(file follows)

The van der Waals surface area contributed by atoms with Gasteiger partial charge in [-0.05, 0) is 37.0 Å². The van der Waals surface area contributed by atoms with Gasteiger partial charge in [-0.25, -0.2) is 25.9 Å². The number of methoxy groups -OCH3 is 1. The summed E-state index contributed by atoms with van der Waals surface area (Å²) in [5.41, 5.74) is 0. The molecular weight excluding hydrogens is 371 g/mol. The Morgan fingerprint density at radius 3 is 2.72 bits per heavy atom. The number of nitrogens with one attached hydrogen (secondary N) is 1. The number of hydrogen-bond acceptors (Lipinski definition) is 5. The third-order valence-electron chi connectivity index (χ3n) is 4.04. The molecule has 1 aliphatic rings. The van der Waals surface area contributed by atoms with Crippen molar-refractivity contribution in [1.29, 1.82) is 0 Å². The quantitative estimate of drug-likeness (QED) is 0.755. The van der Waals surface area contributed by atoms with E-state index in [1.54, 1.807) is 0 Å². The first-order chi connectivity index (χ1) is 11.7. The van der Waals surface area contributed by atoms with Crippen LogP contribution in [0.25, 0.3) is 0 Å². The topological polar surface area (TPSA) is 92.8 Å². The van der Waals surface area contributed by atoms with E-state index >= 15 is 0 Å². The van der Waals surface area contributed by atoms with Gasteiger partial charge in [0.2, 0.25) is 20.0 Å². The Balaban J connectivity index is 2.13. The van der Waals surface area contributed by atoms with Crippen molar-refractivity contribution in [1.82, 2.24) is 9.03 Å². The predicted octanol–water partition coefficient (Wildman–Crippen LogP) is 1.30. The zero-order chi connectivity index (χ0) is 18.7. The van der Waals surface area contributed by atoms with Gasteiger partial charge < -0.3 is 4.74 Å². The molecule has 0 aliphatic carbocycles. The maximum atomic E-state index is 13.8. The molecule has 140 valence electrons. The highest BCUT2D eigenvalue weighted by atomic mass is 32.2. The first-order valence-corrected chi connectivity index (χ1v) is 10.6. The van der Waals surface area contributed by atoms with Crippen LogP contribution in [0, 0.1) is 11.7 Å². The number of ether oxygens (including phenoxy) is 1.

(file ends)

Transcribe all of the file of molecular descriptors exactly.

The van der Waals surface area contributed by atoms with Gasteiger partial charge in [-0.05, 0) is 37.0 Å². The van der Waals surface area contributed by atoms with Gasteiger partial charge in [-0.25, -0.2) is 25.9 Å². The number of methoxy groups -OCH3 is 1. The summed E-state index contributed by atoms with van der Waals surface area (Å²) in [5.41, 5.74) is 0. The molecular weight excluding hydrogens is 371 g/mol. The Morgan fingerprint density at radius 3 is 2.72 bits per heavy atom. The number of nitrogens with one attached hydrogen (secondary N) is 1. The number of hydrogen-bond acceptors (Lipinski definition) is 5. The third-order valence-electron chi connectivity index (χ3n) is 4.04. The molecule has 1 aliphatic rings. The van der Waals surface area contributed by atoms with Crippen molar-refractivity contribution in [1.29, 1.82) is 0 Å². The quantitative estimate of drug-likeness (QED) is 0.755. The van der Waals surface area contributed by atoms with E-state index in [1.54, 1.807) is 0 Å². The first-order chi connectivity index (χ1) is 11.7. The van der Waals surface area contributed by atoms with Crippen LogP contribution in [0.25, 0.3) is 0 Å². The topological polar surface area (TPSA) is 92.8 Å². The van der Waals surface area contributed by atoms with E-state index >= 15 is 0 Å². The van der Waals surface area contributed by atoms with Gasteiger partial charge in [0.2, 0.25) is 20.0 Å². The Balaban J connectivity index is 2.13. The van der Waals surface area contributed by atoms with Crippen molar-refractivity contribution in [1.82, 2.24) is 9.03 Å². The predicted octanol–water partition coefficient (Wildman–Crippen LogP) is 1.30. The zero-order chi connectivity index (χ0) is 18.7. The van der Waals surface area contributed by atoms with Gasteiger partial charge < -0.3 is 4.74 Å². The molecule has 0 aliphatic carbocycles. The maximum atomic E-state index is 13.8. The molecule has 140 valence electrons. The highest BCUT2D eigenvalue weighted by atomic mass is 32.2. The first-order valence-corrected chi connectivity index (χ1v) is 10.6. The van der Waals surface area contributed by atoms with Crippen LogP contribution in [0, 0.1) is 11.7 Å². The number of ether oxygens (including phenoxy) is 1.